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I am trying to determine differences in fish weights from 1st to 2nd sampling between a control group and 4 different treatment groups. My groups are unbalanced (control = 1 group, t1= 2 groups, with t2,t3,t4 = 3 groups). Originally I was told this shouldn't be a problem.

I've run a 2-way ANOVA and the Levene's test in SPSS is significant (0.017) but ANOVA is (0.018) and the significant factor is (.001). Is there a way to adjust for this or do I need to run a different stats test?

Otherwise I was thinking I may need to simplify and combine all the treatment groups and run a t-test, then run another t-test for the control to demonstrate there are differences between treated and non-treated fish. What do you think?

Ok so there are a total of 21 tanks of fish i.e. n= 21. We didnt have room for 22 tanks so one treatment group only had to 2 tanks. We attempted to run everything in triplicate so 3 of the treatment groups are triplicated. 1 treatment group is duplicated, and 1 group is the control (single). The weights of fish are tanks averages. The largest difference is a total of 22 grams, the smallest is a difference of less than 1 between tanks

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  • $\begingroup$ This isn't at all clear. Can you say more about your study & your data? How can treatment group 1 have 2 groups? How much heterogeneity do you have? Ie, what are the variances of the groups w/ the largest & smallest variances? $\endgroup$ – gung - Reinstate Monica Jan 23 '14 at 2:31
  • $\begingroup$ Can you give a sense of what the total overall $n$ is in this sample? $\endgroup$ – AdamO Jan 23 '14 at 5:33
  • $\begingroup$ Ok so there are a total of 21 tanks of fish i.e. n= 21. We didnt have room for 22 tanks so one treatment group only had to 2 tanks. We attempted to run everything in triplicate so 3 of the treatment groups are triplicated. 1 treatment group is duplicated, and 1 group is the control (single). The weights of fish are tanks averages. The largest difference is a total of 22 grams, the smallest is a difference of less than 1 between tanks. $\endgroup$ – user37695 Jan 27 '14 at 23:38
  • $\begingroup$ @user37695 how many fish in each tank? Can they be measured at baseline and then at follow-up? Or can they be measured multiple times (as opposed to, say, being sacrificed to measure liver volume) $\endgroup$ – AdamO Jan 28 '14 at 19:13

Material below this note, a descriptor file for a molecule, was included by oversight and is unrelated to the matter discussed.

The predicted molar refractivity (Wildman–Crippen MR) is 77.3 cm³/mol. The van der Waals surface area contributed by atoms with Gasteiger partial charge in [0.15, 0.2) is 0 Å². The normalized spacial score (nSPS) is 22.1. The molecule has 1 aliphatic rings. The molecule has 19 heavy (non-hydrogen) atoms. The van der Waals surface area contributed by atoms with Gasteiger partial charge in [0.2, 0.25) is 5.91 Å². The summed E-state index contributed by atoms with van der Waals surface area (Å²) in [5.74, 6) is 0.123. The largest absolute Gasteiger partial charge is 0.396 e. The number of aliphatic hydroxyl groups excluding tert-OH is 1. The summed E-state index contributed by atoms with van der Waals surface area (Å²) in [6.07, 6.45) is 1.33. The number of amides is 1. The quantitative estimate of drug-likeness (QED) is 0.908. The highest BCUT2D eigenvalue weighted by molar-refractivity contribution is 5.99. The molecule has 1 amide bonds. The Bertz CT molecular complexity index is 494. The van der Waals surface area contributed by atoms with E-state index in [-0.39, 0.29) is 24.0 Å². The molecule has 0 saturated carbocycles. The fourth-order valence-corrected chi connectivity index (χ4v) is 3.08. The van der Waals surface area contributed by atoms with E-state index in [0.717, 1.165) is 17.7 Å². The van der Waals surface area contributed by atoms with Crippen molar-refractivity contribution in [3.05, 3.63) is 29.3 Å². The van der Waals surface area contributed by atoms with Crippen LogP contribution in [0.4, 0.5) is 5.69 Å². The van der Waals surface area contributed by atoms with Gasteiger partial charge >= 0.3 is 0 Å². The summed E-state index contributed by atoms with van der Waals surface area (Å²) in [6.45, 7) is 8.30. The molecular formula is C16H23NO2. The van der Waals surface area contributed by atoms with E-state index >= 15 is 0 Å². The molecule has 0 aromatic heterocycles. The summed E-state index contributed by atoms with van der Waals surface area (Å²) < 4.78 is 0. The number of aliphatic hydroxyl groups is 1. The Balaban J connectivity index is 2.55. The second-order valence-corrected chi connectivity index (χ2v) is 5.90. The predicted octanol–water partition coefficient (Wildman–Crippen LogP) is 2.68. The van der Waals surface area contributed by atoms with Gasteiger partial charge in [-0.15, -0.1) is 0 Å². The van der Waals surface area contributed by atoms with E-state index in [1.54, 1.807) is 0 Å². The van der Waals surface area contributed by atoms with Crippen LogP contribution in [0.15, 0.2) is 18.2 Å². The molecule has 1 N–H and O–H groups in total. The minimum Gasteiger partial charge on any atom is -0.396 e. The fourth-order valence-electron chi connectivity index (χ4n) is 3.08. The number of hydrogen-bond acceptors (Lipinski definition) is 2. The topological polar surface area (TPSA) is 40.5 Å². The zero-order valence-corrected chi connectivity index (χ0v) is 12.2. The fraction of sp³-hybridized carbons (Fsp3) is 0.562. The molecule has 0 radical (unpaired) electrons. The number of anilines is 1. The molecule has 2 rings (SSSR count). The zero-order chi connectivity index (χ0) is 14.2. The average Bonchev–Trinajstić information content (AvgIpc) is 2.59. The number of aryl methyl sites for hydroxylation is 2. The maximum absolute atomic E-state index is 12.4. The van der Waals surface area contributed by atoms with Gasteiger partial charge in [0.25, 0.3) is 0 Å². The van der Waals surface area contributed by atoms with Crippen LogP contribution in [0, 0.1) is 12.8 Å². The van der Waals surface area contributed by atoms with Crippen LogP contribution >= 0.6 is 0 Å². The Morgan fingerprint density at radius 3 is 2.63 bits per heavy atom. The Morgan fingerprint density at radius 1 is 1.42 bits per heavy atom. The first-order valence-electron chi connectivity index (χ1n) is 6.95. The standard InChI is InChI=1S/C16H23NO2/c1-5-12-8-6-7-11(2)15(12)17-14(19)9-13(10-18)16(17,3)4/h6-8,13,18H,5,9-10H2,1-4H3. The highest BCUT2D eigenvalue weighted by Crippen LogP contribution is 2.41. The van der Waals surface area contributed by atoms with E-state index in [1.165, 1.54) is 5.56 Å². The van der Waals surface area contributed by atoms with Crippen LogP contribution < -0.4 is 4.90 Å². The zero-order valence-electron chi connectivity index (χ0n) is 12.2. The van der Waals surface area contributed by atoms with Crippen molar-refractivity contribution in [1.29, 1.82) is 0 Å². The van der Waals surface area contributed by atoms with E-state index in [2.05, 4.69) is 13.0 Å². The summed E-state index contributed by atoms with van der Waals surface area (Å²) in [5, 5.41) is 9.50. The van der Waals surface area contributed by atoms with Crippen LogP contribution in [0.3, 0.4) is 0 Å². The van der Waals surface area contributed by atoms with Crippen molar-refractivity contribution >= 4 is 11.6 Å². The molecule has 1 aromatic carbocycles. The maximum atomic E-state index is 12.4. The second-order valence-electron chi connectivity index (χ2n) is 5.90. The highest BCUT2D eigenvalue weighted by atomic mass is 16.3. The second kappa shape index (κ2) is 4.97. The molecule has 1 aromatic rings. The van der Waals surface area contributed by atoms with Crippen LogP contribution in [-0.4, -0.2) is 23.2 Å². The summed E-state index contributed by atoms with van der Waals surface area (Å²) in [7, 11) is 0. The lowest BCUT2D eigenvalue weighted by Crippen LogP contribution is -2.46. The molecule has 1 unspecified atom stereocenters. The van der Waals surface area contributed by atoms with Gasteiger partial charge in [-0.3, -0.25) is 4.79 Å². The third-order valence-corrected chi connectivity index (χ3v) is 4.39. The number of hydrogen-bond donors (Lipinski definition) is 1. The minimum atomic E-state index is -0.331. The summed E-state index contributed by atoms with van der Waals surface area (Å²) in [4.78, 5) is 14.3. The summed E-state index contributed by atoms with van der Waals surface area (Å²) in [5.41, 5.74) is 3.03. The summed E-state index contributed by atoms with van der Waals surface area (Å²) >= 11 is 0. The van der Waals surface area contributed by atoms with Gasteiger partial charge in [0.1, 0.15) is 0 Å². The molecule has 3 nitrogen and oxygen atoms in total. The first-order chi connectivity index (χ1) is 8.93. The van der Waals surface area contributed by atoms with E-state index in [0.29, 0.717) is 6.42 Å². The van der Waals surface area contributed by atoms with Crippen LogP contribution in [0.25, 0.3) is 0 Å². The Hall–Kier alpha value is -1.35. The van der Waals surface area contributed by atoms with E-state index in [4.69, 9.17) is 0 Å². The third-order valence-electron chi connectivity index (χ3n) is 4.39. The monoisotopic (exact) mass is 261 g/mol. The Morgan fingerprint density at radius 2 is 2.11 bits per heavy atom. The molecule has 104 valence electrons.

• $\begingroup$ Hi Adam, they are sacrificed at time point 1 (start) and 2 (end). I have already run some a GLMM and determined that for mortality rates there are insignificant cluster effects. I spoke to the Uni stats guys here and he said the averaging of the weight should not be a problem. Each tank had 6 fish measured at the start and the end of the trial. $\endgroup$ – user37695 Jan 30 '14 at 4:27
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If I am interpreting your question correctly, there are 5 treatment levels. One group is control, one group is, say, standard treatment, and 3 groups are investigational treatment at 3 different doses. You have a sample of fish that have been randomized 1:2:1:1:1 in this experiment for the 5 groups. You are interested in whether the investigational treatment is better than standard treatment and/or control.

If indeed your experiment follows as I've described, you ought to break this out into multiple comparisons. No need for Bonferroni correction, since the substantive question "Is treatment better?" is approximately the same in all possible comparisons. T-tests do indeed handle unequal variances. However, just as ordinary linear regression adjusting for a binary predictor is an analogue of a t-test with equal variances, generalized estimating equations is an analogue of the t-test with unequal variances. You can correct for heteroscedasticity by calculating robust standard errors which is either easily supplied as an option in SPSS or else SPSS is horribly outdated.

This just goes to show that when you test for assumptions, it's very difficult to interpret the meaning of the p-value. The assumption was a problem, you find the assumptions aren't met, now you have two problems. Better to have no assumptions at all.

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    $\begingroup$ Hi Addam, thanks for that! Yes you are correct, I am trying to work out which, if any, treatments are better than the control/standard treatment. So to make sure I understand correctly, I can either run multiple t-tests comparing all the different groups or do a GEE? $\endgroup$ – user37695 Jan 27 '14 at 23:45

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